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SINGAPORE (May 7): Online luxury retailer Reebonz has been actively using social media platforms Instagram and Facebook to attract customers. The company creates targeted advertisements using Custom Audiences, a tool that allows it to upload data on existing customers, such as email addresses, and get them matched with corresponding Facebook accounts. Reebonz also uses Facebook Pixel, the company’s co-founder Daniel Lim says. The tool lets companies measure the effectiveness of a Facebook advertisement by tracking actions after an ad is displayed.
This form of advertising may come under threat. Since March, it has emerged that political consultancy Cambridge Analytica had obtained the private data of 87 million Facebook users without their consent. The incident sparked outrage and invoked calls to end widespread data collection on social media platforms. Spreading propaganda and advertising a product are not quite the same thing. But, Facebook has already moved to address anticipated concerns about data privacy for the use of advertising. On May 1, for instance, Facebook announced that it will soon allow users to wipe data fed into its ad targeting system by external websites. On March 28, it said that it will be phasing out Partner Categories. The tool allows advertisers to use data from third parties such as Acxiom Corp to target Facebook users. “With Partner Categories, [advertisers] can target people based on offline behaviours people take outside of Facebook, such as owning a home, being in the market for a new truck or being a loyal purchaser of a specific brand or product,” Facebook says on its website. Facebook is also planning a new Custom Audiences permission tool, which will require advertisers to ensure that any data they use has been collected responsibly.
“It is important to note that the data leak associated with the Cambridge Analytica scandal had nothing to do with advertising or Partner Categories, so this is very much a pre-emptive step taken by Facebook,” says Sid Deshpande, a research director at Gartner.
Meanwhile, digital advertisers are set to take a hit from the European Union’s new legislation on privacy controls. From May 25, the General Data Protection Regulation (GDPR) prohibits the use of data collected from EU citizens — even if they are outside of the EU — for anything other than the initially stated purpose. Users will also need to explicitly opt in to share data with companies. Violators can be fined up to €20 million ($32 million), or 4% of their global annual revenue for the prior financial year, whichever is higher.
The GDPR was already being debated before the Cambridge Analytica scandal broke. But it is likely to be taken even more seriously now. “There is no doubt in my mind that [the GDPR] will reduce the number of people whose data Facebook will be able to use for marketing purposes, and limit the ability to do targeted advertising,” says Mikolaj Jan Piskorski, a professor of strategy and innovation at IMD Business School.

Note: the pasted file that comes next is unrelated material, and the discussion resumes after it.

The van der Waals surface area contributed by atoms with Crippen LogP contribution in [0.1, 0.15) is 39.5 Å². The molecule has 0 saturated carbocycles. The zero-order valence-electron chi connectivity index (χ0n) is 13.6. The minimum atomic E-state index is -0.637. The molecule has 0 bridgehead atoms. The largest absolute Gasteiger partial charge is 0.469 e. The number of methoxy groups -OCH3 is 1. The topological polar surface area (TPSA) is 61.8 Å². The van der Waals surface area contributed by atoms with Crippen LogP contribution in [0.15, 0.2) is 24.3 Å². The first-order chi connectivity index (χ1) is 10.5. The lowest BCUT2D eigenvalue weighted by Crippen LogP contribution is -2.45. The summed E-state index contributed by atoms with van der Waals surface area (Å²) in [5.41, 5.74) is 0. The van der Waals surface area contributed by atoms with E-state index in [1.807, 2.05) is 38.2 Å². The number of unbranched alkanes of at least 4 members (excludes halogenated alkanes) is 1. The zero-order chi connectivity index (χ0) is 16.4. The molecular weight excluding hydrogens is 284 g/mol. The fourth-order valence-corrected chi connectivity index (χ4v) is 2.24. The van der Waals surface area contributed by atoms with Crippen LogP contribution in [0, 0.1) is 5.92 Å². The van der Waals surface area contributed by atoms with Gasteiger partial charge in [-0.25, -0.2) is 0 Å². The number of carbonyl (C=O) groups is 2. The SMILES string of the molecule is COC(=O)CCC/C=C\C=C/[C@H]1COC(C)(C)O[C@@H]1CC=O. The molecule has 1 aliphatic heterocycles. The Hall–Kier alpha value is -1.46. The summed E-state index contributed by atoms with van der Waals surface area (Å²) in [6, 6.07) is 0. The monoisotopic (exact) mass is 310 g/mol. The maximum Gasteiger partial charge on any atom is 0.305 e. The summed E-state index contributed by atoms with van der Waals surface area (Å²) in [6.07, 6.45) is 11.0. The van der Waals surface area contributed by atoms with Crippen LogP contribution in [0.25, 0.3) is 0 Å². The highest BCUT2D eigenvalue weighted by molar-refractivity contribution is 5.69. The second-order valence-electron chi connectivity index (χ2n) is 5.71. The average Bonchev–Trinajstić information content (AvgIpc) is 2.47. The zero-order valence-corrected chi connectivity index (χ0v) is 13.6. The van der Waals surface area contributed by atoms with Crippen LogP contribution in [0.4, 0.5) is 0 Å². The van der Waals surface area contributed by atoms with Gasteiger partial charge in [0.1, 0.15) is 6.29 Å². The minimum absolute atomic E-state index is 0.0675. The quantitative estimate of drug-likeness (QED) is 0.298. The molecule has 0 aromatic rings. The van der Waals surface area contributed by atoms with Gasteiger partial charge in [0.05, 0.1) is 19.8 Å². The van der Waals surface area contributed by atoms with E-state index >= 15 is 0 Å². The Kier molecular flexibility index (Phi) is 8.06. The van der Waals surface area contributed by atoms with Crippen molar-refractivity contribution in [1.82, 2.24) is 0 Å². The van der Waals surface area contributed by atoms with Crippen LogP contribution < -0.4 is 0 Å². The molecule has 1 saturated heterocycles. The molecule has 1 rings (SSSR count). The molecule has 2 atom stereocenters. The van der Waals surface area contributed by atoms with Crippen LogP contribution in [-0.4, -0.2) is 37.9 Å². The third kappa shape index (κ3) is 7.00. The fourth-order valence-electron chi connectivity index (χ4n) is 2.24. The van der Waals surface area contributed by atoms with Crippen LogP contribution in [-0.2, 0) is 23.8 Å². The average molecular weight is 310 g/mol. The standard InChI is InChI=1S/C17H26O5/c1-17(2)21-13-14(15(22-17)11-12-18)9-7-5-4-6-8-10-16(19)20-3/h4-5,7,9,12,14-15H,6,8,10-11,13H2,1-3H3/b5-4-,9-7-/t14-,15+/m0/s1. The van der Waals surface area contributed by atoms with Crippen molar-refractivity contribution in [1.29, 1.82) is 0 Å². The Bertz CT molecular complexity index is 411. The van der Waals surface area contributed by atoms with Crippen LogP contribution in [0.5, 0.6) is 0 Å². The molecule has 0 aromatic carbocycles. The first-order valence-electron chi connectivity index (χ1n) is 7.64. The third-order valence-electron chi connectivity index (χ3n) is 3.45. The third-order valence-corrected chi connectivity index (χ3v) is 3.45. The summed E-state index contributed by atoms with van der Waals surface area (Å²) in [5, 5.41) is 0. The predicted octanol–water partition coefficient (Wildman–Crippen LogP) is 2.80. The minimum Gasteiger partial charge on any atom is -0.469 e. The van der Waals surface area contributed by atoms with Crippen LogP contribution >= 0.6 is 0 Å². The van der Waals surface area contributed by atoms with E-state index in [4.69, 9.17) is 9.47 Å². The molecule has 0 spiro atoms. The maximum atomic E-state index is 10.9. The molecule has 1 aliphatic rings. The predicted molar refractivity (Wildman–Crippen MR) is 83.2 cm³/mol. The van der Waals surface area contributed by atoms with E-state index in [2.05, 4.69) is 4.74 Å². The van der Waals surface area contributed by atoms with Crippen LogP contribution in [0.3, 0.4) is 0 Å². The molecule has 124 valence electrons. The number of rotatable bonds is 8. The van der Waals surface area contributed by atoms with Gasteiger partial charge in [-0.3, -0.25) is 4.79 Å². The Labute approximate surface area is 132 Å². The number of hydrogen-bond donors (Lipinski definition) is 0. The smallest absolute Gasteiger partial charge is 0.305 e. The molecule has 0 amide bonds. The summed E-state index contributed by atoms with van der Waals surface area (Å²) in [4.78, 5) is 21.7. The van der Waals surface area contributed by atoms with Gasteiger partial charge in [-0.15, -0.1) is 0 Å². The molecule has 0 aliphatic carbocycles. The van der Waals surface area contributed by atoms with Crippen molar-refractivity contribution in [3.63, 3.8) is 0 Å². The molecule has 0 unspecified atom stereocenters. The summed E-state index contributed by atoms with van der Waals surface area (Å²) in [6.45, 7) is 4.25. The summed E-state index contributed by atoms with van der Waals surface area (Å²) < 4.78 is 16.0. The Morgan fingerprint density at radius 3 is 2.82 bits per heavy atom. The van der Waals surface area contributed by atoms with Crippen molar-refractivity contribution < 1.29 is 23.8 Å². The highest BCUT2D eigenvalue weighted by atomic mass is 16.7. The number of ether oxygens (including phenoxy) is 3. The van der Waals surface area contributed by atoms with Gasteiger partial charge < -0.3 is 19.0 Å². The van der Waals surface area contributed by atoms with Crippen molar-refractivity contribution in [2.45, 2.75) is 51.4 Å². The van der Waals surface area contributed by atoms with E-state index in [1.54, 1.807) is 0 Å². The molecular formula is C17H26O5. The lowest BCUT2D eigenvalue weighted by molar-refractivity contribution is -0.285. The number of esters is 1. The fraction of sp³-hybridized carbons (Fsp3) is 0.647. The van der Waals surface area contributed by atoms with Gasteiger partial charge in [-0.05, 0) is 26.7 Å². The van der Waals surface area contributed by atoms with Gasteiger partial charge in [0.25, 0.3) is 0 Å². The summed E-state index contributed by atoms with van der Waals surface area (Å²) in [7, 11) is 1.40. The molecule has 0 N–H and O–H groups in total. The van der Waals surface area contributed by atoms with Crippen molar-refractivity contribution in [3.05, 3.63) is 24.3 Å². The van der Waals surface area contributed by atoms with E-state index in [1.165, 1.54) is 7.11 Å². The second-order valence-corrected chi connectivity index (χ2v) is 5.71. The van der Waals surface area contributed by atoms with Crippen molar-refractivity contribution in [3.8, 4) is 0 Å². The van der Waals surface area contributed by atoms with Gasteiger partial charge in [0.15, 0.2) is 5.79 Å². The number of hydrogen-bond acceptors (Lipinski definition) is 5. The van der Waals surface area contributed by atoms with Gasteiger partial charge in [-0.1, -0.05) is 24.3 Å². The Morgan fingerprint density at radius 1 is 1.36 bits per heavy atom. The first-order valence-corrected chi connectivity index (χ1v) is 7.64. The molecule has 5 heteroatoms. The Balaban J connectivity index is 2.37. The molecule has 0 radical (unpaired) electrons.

What changes are we likely to see? And how will local businesses and consumers be impacted?
Regulatory, privacy concerns
While crafted by the EU, the GDPR may apply to Singapore companies under certain conditions. Sze-Hui Goh, a partner at Eversheds Harry Elias, says: “Singapore businesses may be affected... if they provide services to EU businesses or individuals that involve using personal data, provide centralised IT systems or data storage functions that contain personal data of EU persons, or if the services involve monitoring the behaviour of individuals in the EU.”
Meanwhile, Alex Capri, a visiting senior fellow at the National University of Singapore (NUS) Business School, warns that other countries may follow in the EU’s footsteps. “You can have some jurisdictions taking this way too far [with onerous regulations],” he says.
Yet, increased regulation is only part of the threat. “My feeling is that with increasing awareness generated from the Cambridge Analytica [scandal], individuals who care about how their data is being used will take steps to ensure that they no longer just consent by clicking without knowing what they are giving consent to,” says Goh of Eversheds Harry Elias.
This means advertisers will have to make more of an effort to assuage concerns of both clients and end consumers. “With regard to advertising in Asia, and specifically in the area of ad buys, agencies will [have to] be more particular about reassessing the credentials of third-party partners to ensure that the methodologies of harvesting data and targeting audiences is within ethical boundaries,” says Nicole Seah, a senior strategist at advertising agency VML Group. “I’d imagine that agencies would be more mindful in making sure that we remain the gatekeepers in the ad solutions we recommend.”
“People will want to feel the honesty at every point in the experience. Users will be increasingly conscious of being funnelled into releasing their data when they are asked to agree to a new service through a sequence of greyed-out options and persuasive upside messaging,” adds Paddy Crawshaw, Asia-Pacific head of strategy for media agency OMD.